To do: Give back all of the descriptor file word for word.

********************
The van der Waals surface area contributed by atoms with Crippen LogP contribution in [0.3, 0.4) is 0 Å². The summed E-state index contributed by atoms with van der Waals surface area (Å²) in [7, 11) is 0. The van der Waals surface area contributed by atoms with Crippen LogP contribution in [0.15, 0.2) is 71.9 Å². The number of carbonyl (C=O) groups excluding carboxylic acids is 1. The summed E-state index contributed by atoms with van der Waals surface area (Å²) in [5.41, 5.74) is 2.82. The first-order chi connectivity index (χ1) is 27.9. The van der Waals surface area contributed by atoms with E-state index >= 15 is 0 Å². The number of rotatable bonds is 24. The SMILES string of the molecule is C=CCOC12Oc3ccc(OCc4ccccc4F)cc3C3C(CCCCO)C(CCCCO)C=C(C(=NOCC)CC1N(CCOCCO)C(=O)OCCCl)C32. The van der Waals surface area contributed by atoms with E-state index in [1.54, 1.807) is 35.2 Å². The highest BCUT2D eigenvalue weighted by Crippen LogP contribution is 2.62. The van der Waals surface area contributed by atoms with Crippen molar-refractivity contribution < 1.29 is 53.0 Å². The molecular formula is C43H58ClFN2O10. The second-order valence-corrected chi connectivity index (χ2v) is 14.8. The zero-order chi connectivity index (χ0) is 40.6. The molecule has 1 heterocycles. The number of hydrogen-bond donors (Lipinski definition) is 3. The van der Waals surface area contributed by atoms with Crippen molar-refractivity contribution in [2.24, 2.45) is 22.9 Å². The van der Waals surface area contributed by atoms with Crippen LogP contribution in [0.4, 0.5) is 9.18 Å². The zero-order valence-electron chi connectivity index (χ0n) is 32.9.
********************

The van der Waals surface area contributed by atoms with Crippen LogP contribution in [0.3, 0.4) is 0 Å². The summed E-state index contributed by atoms with van der Waals surface area (Å²) in [7, 11) is 0. The van der Waals surface area contributed by atoms with Crippen LogP contribution in [0.15, 0.2) is 71.9 Å². The number of carbonyl (C=O) groups excluding carboxylic acids is 1. The summed E-state index contributed by atoms with van der Waals surface area (Å²) in [5.41, 5.74) is 2.82. The first-order chi connectivity index (χ1) is 27.9. The van der Waals surface area contributed by atoms with E-state index >= 15 is 0 Å². The number of rotatable bonds is 24. The SMILES string of the molecule is C=CCOC12Oc3ccc(OCc4ccccc4F)cc3C3C(CCCCO)C(CCCCO)C=C(C(=NOCC)CC1N(CCOCCO)C(=O)OCCCl)C32. The van der Waals surface area contributed by atoms with E-state index in [1.54, 1.807) is 35.2 Å². The highest BCUT2D eigenvalue weighted by Crippen LogP contribution is 2.62. The van der Waals surface area contributed by atoms with Crippen molar-refractivity contribution < 1.29 is 53.0 Å². The molecular formula is C43H58ClFN2O10. The second-order valence-corrected chi connectivity index (χ2v) is 14.8. The zero-order chi connectivity index (χ0) is 40.6. The molecule has 1 heterocycles. The number of hydrogen-bond donors (Lipinski definition) is 3. The van der Waals surface area contributed by atoms with Crippen molar-refractivity contribution in [2.24, 2.45) is 22.9 Å². The van der Waals surface area contributed by atoms with Crippen LogP contribution in [0.4, 0.5) is 9.18 Å². The zero-order valence-electron chi connectivity index (χ0n) is 32.9.